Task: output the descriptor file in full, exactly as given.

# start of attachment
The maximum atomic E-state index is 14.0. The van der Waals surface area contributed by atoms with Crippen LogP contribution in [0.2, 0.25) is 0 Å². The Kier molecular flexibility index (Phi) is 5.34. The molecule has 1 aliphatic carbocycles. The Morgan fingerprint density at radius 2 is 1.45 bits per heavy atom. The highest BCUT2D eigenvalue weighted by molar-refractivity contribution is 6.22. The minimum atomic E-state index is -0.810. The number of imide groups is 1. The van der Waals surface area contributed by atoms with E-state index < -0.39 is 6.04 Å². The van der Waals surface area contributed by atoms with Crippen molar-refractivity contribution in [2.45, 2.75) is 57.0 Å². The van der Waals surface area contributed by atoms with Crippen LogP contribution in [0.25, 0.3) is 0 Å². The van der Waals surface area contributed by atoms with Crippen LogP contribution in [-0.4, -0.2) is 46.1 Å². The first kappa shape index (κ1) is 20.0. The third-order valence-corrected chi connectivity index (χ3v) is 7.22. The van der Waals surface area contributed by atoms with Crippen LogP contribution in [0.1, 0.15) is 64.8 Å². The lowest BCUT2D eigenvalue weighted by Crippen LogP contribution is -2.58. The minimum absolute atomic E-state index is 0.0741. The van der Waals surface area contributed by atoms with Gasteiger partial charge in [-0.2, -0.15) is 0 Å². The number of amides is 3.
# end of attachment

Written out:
The maximum atomic E-state index is 14.0. The van der Waals surface area contributed by atoms with Crippen LogP contribution in [0.2, 0.25) is 0 Å². The Kier molecular flexibility index (Phi) is 5.34. The molecule has 1 aliphatic carbocycles. The Morgan fingerprint density at radius 2 is 1.45 bits per heavy atom. The highest BCUT2D eigenvalue weighted by molar-refractivity contribution is 6.22. The minimum atomic E-state index is -0.810. The number of imide groups is 1. The van der Waals surface area contributed by atoms with E-state index < -0.39 is 6.04 Å². The van der Waals surface area contributed by atoms with Crippen molar-refractivity contribution in [2.45, 2.75) is 57.0 Å². The van der Waals surface area contributed by atoms with Crippen LogP contribution in [0.25, 0.3) is 0 Å². The van der Waals surface area contributed by atoms with Crippen LogP contribution in [-0.4, -0.2) is 46.1 Å². The first kappa shape index (κ1) is 20.0. The third-order valence-corrected chi connectivity index (χ3v) is 7.22. The van der Waals surface area contributed by atoms with Crippen LogP contribution in [0.1, 0.15) is 64.8 Å². The lowest BCUT2D eigenvalue weighted by Crippen LogP contribution is -2.58. The minimum absolute atomic E-state index is 0.0741. The van der Waals surface area contributed by atoms with Gasteiger partial charge in [-0.2, -0.15) is 0 Å². The number of amides is 3.